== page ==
America's Unofficial Ambassadors

We work at the grassroots level throughout the Muslim World to counter violent extremism before it takes hold, to promote tolerance and understanding, and to foster better relations with the United States.

Teaching and Learning Languages in Morocco

Bethlehem Mehari Belachew, born in Ethiopia, is a rising senior studying Political Science and French at Furman University, in Greenville, South Carolina. In addition, she is working toward minors in Middle East and Islamic Studies, and Poverty Studies, making this internship even more meaningful to her! Bethlehem will be teaching French in Tarmilaat village, Ifrane, Morocco for the 2015 Summer Service Internship. Read her pre-departure blog below! 

Teaching and Learning Languages in Morocco

Bethlehem Belachew

Hello, my name is Bethlehem Belachew, I am from Addis Ababa, Ethiopia and I am a rising senior at Furman University. I am currently a double major in Political Science and French with minors in Middle East and Islamic Studies and Poverty Studies. As I have been looking for an internship that tied in all, or most, of my areas of study, I was overjoyed to learn about the America’s Unofficial Ambassadors’ program in Ifrane, Morocco.  

I must admit that I was not as enthusiastic as I should have been in the days after I finalized my internship plans. I assumed it was due to school work and responsibilities that piled at the end of the semester, I learned afterward that it was for a completely different reason. As a foreigner in the US, I occasionally found myself correcting people’s prejudiced and often stereotypical view of Ethiopia, and sometimes Africa; hence I couldn’t get myself to imagine a country I knew so little about. One could easily wander into “orientalist” territory in thinking of arid climate, perhaps the veiled women, or maybe snake charmers.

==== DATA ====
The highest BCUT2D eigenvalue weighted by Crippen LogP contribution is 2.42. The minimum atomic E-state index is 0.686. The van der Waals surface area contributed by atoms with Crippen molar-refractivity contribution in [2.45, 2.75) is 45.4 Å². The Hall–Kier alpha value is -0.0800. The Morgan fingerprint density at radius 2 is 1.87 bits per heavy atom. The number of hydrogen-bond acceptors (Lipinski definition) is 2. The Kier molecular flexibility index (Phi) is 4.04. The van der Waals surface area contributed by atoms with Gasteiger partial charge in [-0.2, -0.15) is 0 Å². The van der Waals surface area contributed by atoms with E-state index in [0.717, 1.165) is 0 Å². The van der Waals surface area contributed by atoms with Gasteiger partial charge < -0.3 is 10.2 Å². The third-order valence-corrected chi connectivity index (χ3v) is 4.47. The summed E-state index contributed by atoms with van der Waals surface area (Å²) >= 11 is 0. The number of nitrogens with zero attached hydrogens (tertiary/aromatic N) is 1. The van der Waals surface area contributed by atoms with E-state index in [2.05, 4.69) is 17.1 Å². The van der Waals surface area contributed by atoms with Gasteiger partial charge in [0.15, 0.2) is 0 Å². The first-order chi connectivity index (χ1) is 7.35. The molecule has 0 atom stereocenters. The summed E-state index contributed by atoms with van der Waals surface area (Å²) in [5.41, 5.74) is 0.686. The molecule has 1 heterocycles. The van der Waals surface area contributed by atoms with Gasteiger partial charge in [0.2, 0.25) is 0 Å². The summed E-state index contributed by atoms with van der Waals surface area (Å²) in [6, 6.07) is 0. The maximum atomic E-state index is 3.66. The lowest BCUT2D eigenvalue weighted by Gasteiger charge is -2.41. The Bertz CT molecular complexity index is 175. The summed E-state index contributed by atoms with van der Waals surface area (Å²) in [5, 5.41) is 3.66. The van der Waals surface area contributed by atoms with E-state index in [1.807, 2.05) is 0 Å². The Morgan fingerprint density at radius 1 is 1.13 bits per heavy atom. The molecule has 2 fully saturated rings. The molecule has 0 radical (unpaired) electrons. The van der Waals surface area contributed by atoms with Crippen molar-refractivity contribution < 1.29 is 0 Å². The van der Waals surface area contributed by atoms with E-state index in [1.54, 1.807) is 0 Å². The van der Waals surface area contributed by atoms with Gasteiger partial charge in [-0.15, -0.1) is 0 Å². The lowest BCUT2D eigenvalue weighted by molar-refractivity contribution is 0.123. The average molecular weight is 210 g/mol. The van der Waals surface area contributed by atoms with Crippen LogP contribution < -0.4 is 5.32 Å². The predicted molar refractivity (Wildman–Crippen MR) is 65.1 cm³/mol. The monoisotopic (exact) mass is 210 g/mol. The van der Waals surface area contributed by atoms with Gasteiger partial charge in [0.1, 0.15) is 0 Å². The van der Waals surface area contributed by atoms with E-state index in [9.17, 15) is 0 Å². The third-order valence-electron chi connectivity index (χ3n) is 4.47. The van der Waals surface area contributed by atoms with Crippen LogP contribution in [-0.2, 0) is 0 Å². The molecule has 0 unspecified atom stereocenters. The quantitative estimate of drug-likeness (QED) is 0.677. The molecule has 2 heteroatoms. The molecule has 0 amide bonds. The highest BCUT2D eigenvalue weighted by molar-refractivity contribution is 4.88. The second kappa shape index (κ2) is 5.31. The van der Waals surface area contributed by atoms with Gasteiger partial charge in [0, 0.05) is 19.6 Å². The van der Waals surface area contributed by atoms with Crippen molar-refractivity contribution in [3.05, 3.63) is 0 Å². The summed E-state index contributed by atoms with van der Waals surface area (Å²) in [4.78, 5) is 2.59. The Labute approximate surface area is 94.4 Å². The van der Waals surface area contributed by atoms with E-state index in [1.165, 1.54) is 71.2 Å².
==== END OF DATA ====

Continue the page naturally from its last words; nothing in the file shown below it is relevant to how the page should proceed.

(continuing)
Bethlehem

Bethlehem Belachew

So, I have been intentional in my preparation so to be fully conscious of what that awaits me. I’ve read and studied the history and geo-politics of Morocco, and the North African region in general. And I have become quite interested in the Arabic language. As a speaker of another Semitic language, I find Arabic moderately difficult and extremely rich. My studies further motivated me to read up on the Moroccan dialect and Berber that is spoken in Morocco. I am hopeful that it will all help me bridge certain linguistic gaps with the students who I will be teaching French and English. Who knows, they might even be encouraged by the fact that I too am in the same process of learning a different language.

From a previous experience of teaching students in an impoverished community, I feel confident in saying I know what things to strive for, although this time, the cultural and linguistic context differs. Two years ago, I taught English to seventh graders who barely knew the basics. I was personally challenged by their, rather frequent, question of “why do we need to learn English?” 

After much thought, I realized that it was wrong of me to have thought mastering English would drastically change their lives. I accepted and respected their goal to help their parents, at home or in the market. I also took it as my duty to help them think of things they normally wouldn’t be exposed to, things beyond themselves and their families. In the same manner, I do not expect my students in Morocco to master the tenses and conjugate each verb by the end of our summer together, although that would be nice. I hope they will see why learning an international language like French or English is so important, and how it may help them in the long run.  

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